Movement Capture or Movement Strategy? A Critical Race History Exchange on the Beginnings of Brown v. Board.
|dc.identifier.citation||Movement Capture or Movement Strategy? A Critical Race History Exchange on the Beginnings of Brown v. Board, 31 Yale Journal of Law & the Humanities 520 (2021).||en_US|
|dc.description.abstract||In 2019, Megan Ming Francis published a path-breaking article challenging the conventional wisdom in the field on a core piece of civil rights history: the role of a philanthropic foundation called the American Fund for Public Service, also known as the Garland Fund, in working alongside the NAACP to produce the organization's famous litigation campaign leading to Brown v. Board of Education. Starting in the late 1920s and early 1930s, education came to occupy a central place in the NAACP's agenda, and education desegregation became the focus of its efforts to break the back ofJim Crow. In Francis'sp rovocative account, the predominantly white Garland Fund captured the agenda of the civil rights organization through its financial influence, shifting the organization's central focus from racial violence toward education equality. An organization that had been focused on protecting Black lives from white violence reoriented its attention to a new campaign, which siphoned off resources from other projects, such as workers' economic rights and Black labor concerns. In this exchange, Francis and legal historian John Fabian Witt debate exactly who captured whom in the relationship between the NAACP and the Garland Fund. Their exchange engages method and substance in the history of civil rights. Among other things, Witt contends that the NAACP's leadership also subtly coopted the Garland Fund's resources and turned them toward the civil rights organization's preexisting objectives rather than vice versa. In Witt's account, the NAACP figured out how to advance its agenda through the Garland Fund, and the efforts of the two organizations became co-joined. The Francis-Witt debate has important implications for our understanding of the paths taken and not taken during the civil rights movement, how social mobilization came to focus on formal legal doctrine rather than concrete social or political ends, and whether the law can truly be turned against systems of oppression. Whichever account is correct, the aftereffects of the NAACP-Garland Fund relationship still reverberate today. The exchange proceeds with an opening statement by Francis, and reply by Witt, and a surreply by Francis, and a closing note from Witt.||en_US|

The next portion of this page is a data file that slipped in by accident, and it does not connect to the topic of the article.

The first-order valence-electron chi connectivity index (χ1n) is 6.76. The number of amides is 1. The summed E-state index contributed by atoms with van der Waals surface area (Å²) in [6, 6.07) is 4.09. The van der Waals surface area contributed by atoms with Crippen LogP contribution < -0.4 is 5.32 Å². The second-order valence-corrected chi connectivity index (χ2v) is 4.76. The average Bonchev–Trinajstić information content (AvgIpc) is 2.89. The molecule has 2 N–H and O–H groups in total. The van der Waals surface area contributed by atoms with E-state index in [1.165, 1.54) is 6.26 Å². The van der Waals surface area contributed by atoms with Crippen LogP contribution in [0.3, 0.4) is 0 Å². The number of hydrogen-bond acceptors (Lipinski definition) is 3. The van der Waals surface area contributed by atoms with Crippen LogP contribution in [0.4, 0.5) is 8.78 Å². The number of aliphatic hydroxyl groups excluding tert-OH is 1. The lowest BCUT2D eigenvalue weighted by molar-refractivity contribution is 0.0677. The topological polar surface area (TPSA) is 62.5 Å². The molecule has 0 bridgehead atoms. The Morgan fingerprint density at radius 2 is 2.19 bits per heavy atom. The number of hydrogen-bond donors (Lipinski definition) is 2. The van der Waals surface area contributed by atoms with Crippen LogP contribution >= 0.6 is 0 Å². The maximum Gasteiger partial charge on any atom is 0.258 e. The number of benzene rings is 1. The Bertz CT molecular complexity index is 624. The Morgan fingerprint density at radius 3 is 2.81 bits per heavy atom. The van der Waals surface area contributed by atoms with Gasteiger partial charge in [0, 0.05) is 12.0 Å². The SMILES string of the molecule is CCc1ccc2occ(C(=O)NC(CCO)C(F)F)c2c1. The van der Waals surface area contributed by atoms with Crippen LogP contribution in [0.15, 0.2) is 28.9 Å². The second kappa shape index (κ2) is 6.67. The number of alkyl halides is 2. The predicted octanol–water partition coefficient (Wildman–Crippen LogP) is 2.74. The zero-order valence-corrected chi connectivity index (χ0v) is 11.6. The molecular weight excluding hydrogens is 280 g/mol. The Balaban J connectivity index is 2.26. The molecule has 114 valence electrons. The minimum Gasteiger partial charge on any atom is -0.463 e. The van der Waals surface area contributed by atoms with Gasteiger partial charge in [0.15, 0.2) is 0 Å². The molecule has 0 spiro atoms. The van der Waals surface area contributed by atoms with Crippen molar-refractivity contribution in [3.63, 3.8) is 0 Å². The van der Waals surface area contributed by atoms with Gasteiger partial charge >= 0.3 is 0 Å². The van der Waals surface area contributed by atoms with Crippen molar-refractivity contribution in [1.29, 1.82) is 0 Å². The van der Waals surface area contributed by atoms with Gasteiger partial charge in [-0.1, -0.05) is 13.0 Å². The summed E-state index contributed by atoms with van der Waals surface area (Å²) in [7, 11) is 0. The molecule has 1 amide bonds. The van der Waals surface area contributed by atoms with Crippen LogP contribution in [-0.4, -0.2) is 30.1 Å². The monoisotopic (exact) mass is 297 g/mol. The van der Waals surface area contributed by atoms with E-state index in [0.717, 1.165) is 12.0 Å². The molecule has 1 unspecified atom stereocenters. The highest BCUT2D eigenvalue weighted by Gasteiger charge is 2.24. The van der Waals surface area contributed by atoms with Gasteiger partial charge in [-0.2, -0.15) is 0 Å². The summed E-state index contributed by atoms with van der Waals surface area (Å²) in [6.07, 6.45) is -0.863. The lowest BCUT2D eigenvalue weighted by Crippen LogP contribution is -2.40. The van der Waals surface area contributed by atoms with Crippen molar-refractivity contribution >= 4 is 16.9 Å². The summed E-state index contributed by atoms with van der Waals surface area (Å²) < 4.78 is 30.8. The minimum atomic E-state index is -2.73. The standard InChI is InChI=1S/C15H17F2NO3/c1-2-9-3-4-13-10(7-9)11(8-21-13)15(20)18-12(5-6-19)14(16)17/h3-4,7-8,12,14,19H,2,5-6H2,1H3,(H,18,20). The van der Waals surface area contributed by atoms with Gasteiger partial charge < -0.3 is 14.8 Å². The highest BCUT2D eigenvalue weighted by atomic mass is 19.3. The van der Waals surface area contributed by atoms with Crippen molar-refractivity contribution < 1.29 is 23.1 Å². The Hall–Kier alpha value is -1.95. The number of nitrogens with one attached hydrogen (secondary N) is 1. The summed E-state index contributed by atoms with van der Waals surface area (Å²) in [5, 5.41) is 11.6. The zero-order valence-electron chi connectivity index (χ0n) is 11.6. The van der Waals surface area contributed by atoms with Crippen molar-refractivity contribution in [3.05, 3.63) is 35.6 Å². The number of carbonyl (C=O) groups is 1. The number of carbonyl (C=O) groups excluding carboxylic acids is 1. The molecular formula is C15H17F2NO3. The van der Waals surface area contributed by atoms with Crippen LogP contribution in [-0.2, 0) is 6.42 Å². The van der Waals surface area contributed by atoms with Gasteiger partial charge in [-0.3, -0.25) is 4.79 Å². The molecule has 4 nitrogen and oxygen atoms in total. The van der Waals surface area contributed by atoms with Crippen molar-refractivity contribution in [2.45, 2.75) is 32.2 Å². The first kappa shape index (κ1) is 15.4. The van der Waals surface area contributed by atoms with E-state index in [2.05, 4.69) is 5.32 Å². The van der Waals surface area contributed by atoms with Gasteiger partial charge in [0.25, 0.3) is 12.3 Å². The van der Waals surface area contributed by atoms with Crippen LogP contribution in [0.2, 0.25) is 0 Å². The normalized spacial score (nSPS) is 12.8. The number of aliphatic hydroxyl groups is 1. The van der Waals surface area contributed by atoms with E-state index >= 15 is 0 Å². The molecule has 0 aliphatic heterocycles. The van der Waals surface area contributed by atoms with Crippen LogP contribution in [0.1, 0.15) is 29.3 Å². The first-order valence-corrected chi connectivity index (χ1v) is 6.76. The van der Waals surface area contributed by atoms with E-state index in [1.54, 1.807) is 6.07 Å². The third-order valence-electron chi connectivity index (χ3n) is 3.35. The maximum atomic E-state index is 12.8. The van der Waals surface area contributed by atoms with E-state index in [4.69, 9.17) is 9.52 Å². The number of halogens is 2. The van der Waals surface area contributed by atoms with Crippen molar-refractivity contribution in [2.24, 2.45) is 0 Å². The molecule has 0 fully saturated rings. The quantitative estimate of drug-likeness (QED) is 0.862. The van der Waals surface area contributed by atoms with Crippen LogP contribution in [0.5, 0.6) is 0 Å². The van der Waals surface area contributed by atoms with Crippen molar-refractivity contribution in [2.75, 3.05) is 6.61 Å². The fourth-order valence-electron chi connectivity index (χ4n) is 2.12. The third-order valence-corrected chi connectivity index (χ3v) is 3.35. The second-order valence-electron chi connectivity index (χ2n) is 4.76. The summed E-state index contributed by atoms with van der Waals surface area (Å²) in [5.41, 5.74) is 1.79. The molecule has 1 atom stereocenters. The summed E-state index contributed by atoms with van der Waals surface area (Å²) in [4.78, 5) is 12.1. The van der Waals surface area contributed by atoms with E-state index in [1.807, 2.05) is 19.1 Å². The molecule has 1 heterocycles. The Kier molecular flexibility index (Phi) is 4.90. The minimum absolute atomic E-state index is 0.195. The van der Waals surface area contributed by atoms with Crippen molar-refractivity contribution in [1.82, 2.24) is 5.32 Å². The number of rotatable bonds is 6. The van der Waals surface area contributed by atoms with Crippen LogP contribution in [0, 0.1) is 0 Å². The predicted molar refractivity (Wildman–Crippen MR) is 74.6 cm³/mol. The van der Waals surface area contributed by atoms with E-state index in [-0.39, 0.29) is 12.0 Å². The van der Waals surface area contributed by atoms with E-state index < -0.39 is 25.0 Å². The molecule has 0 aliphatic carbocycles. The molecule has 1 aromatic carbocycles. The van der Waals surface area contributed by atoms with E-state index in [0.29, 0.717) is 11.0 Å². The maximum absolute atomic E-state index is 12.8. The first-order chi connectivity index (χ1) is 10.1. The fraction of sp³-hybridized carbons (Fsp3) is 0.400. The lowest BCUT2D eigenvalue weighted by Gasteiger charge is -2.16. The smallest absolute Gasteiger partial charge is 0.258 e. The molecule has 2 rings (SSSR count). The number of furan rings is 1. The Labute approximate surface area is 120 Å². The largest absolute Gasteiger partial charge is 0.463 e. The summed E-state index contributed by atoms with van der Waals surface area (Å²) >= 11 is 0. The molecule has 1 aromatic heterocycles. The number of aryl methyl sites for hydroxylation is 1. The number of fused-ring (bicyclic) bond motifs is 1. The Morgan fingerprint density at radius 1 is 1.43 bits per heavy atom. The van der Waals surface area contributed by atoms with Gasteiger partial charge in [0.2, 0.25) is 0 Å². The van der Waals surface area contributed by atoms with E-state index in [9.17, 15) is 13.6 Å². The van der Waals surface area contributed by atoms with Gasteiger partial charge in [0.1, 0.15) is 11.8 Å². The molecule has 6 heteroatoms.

|dc.publisher||Yale Journal of Law & the Humanities||en_US|
|dc.title||Movement Capture or Movement Strategy? A Critical Race History Exchange on the Beginnings of Brown v. Board.||en_US|